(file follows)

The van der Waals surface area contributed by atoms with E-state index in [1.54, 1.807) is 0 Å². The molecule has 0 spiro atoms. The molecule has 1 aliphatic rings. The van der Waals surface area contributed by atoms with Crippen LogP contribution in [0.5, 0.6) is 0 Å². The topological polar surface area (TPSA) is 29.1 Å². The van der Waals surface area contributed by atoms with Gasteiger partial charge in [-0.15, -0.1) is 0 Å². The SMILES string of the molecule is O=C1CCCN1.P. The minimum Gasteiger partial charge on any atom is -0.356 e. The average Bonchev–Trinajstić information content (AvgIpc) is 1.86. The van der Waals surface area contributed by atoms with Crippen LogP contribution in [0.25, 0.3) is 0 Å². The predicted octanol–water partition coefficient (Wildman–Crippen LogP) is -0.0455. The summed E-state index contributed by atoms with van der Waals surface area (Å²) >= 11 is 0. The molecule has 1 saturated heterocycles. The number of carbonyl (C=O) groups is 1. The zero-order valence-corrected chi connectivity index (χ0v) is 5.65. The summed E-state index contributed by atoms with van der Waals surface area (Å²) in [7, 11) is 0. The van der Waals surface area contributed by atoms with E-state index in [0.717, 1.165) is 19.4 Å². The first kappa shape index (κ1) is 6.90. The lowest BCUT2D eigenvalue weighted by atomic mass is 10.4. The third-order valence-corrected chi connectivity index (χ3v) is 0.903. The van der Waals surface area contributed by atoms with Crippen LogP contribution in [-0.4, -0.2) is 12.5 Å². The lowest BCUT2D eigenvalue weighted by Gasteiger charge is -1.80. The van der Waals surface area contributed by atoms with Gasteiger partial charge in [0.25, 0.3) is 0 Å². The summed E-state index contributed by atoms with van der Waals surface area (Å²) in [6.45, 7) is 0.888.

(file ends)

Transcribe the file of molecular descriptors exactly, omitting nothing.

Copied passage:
The van der Waals surface area contributed by atoms with E-state index in [1.54, 1.807) is 0 Å². The molecule has 0 spiro atoms. The molecule has 1 aliphatic rings. The van der Waals surface area contributed by atoms with Crippen LogP contribution in [0.5, 0.6) is 0 Å². The topological polar surface area (TPSA) is 29.1 Å². The van der Waals surface area contributed by atoms with Gasteiger partial charge in [-0.15, -0.1) is 0 Å². The SMILES string of the molecule is O=C1CCCN1.P. The minimum Gasteiger partial charge on any atom is -0.356 e. The average Bonchev–Trinajstić information content (AvgIpc) is 1.86. The van der Waals surface area contributed by atoms with Crippen LogP contribution in [0.25, 0.3) is 0 Å². The predicted octanol–water partition coefficient (Wildman–Crippen LogP) is -0.0455. The summed E-state index contributed by atoms with van der Waals surface area (Å²) >= 11 is 0. The molecule has 1 saturated heterocycles. The number of carbonyl (C=O) groups is 1. The zero-order valence-corrected chi connectivity index (χ0v) is 5.65. The summed E-state index contributed by atoms with van der Waals surface area (Å²) in [7, 11) is 0. The van der Waals surface area contributed by atoms with E-state index in [0.717, 1.165) is 19.4 Å². The first kappa shape index (κ1) is 6.90. The lowest BCUT2D eigenvalue weighted by atomic mass is 10.4. The third-order valence-corrected chi connectivity index (χ3v) is 0.903. The van der Waals surface area contributed by atoms with Crippen LogP contribution in [-0.4, -0.2) is 12.5 Å². The lowest BCUT2D eigenvalue weighted by Gasteiger charge is -1.80. The van der Waals surface area contributed by atoms with Gasteiger partial charge in [0.25, 0.3) is 0 Å². The summed E-state index contributed by atoms with van der Waals surface area (Å²) in [6.45, 7) is 0.888.